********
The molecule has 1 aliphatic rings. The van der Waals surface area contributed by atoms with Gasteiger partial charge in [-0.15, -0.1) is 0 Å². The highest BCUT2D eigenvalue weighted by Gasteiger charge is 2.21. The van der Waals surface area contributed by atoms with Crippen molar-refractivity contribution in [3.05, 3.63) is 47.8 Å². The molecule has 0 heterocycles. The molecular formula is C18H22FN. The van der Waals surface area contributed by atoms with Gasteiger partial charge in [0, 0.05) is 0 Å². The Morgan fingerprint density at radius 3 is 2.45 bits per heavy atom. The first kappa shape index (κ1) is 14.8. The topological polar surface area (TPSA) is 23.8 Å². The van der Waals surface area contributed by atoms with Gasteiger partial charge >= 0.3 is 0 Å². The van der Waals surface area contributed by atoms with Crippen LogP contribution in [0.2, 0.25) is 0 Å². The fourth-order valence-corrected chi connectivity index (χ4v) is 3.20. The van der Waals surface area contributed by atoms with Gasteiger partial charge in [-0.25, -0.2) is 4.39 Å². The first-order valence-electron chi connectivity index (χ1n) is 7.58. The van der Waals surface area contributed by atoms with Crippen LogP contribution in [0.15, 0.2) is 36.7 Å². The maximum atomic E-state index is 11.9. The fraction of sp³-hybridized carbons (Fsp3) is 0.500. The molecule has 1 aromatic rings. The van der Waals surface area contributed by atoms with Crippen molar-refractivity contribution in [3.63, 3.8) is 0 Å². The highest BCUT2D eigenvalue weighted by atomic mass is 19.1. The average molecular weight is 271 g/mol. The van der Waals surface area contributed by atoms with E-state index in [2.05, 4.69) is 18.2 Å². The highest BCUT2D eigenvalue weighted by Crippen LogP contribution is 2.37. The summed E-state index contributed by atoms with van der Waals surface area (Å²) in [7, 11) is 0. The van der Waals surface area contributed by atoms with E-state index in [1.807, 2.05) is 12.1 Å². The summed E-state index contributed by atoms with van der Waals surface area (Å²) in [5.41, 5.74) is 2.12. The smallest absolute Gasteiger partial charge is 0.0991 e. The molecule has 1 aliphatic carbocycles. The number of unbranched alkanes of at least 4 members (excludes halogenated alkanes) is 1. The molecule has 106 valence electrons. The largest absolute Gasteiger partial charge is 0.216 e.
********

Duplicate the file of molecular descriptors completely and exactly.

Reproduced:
The molecule has 1 aliphatic rings. The van der Waals surface area contributed by atoms with Gasteiger partial charge in [-0.15, -0.1) is 0 Å². The highest BCUT2D eigenvalue weighted by Gasteiger charge is 2.21. The van der Waals surface area contributed by atoms with Crippen molar-refractivity contribution in [3.05, 3.63) is 47.8 Å². The molecule has 0 heterocycles. The molecular formula is C18H22FN. The van der Waals surface area contributed by atoms with Gasteiger partial charge in [0, 0.05) is 0 Å². The Morgan fingerprint density at radius 3 is 2.45 bits per heavy atom. The first kappa shape index (κ1) is 14.8. The topological polar surface area (TPSA) is 23.8 Å². The van der Waals surface area contributed by atoms with Gasteiger partial charge >= 0.3 is 0 Å². The van der Waals surface area contributed by atoms with Crippen LogP contribution in [0.2, 0.25) is 0 Å². The fourth-order valence-corrected chi connectivity index (χ4v) is 3.20. The van der Waals surface area contributed by atoms with Gasteiger partial charge in [-0.25, -0.2) is 4.39 Å². The first-order valence-electron chi connectivity index (χ1n) is 7.58. The van der Waals surface area contributed by atoms with Crippen LogP contribution in [0.15, 0.2) is 36.7 Å². The maximum atomic E-state index is 11.9. The fraction of sp³-hybridized carbons (Fsp3) is 0.500. The molecule has 1 aromatic rings. The van der Waals surface area contributed by atoms with Crippen molar-refractivity contribution in [3.63, 3.8) is 0 Å². The highest BCUT2D eigenvalue weighted by atomic mass is 19.1. The average molecular weight is 271 g/mol. The van der Waals surface area contributed by atoms with E-state index in [2.05, 4.69) is 18.2 Å². The highest BCUT2D eigenvalue weighted by Crippen LogP contribution is 2.37. The summed E-state index contributed by atoms with van der Waals surface area (Å²) in [7, 11) is 0. The van der Waals surface area contributed by atoms with E-state index in [1.807, 2.05) is 12.1 Å². The summed E-state index contributed by atoms with van der Waals surface area (Å²) in [5.41, 5.74) is 2.12. The smallest absolute Gasteiger partial charge is 0.0991 e. The molecule has 1 aliphatic carbocycles. The number of unbranched alkanes of at least 4 members (excludes halogenated alkanes) is 1. The molecule has 106 valence electrons. The largest absolute Gasteiger partial charge is 0.216 e.